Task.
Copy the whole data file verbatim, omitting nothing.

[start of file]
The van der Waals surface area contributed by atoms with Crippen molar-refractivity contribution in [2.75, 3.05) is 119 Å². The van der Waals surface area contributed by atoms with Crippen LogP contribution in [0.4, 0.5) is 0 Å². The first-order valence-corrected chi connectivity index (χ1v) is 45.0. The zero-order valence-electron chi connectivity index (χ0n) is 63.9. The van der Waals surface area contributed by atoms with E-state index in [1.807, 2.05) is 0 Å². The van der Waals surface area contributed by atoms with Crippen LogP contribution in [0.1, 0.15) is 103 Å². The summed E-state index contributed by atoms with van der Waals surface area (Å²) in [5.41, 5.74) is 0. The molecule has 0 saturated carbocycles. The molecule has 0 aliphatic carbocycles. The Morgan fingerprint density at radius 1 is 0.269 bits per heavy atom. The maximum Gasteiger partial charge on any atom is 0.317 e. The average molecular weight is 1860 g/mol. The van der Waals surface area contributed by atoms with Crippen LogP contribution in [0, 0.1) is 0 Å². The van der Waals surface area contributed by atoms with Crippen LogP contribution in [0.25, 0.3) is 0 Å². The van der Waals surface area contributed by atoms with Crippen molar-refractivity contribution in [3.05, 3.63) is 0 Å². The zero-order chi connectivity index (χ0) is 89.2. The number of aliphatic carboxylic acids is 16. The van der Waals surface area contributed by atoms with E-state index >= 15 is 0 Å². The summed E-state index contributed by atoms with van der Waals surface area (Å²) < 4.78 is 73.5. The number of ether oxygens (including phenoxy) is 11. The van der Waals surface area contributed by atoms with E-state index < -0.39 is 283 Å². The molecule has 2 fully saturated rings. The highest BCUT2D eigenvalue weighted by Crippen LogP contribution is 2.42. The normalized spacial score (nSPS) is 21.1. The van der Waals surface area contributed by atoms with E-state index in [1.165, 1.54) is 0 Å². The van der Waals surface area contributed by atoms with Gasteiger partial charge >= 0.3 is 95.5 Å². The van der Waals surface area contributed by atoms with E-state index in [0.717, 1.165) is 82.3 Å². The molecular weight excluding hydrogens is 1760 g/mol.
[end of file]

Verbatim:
The van der Waals surface area contributed by atoms with Crippen molar-refractivity contribution in [2.75, 3.05) is 119 Å². The van der Waals surface area contributed by atoms with Crippen LogP contribution in [0.4, 0.5) is 0 Å². The first-order valence-corrected chi connectivity index (χ1v) is 45.0. The zero-order valence-electron chi connectivity index (χ0n) is 63.9. The van der Waals surface area contributed by atoms with E-state index in [1.807, 2.05) is 0 Å². The van der Waals surface area contributed by atoms with Crippen LogP contribution in [0.1, 0.15) is 103 Å². The summed E-state index contributed by atoms with van der Waals surface area (Å²) in [5.41, 5.74) is 0. The molecule has 0 saturated carbocycles. The molecule has 0 aliphatic carbocycles. The Morgan fingerprint density at radius 1 is 0.269 bits per heavy atom. The maximum Gasteiger partial charge on any atom is 0.317 e. The average molecular weight is 1860 g/mol. The van der Waals surface area contributed by atoms with Crippen LogP contribution in [0, 0.1) is 0 Å². The van der Waals surface area contributed by atoms with Crippen LogP contribution in [0.25, 0.3) is 0 Å². The van der Waals surface area contributed by atoms with Crippen molar-refractivity contribution in [3.05, 3.63) is 0 Å². The zero-order chi connectivity index (χ0) is 89.2. The number of aliphatic carboxylic acids is 16. The van der Waals surface area contributed by atoms with E-state index >= 15 is 0 Å². The summed E-state index contributed by atoms with van der Waals surface area (Å²) < 4.78 is 73.5. The number of ether oxygens (including phenoxy) is 11. The van der Waals surface area contributed by atoms with E-state index < -0.39 is 283 Å². The molecule has 2 fully saturated rings. The highest BCUT2D eigenvalue weighted by Crippen LogP contribution is 2.42. The normalized spacial score (nSPS) is 21.1. The van der Waals surface area contributed by atoms with E-state index in [1.165, 1.54) is 0 Å². The van der Waals surface area contributed by atoms with Gasteiger partial charge >= 0.3 is 95.5 Å². The van der Waals surface area contributed by atoms with E-state index in [0.717, 1.165) is 82.3 Å². The molecular weight excluding hydrogens is 1760 g/mol.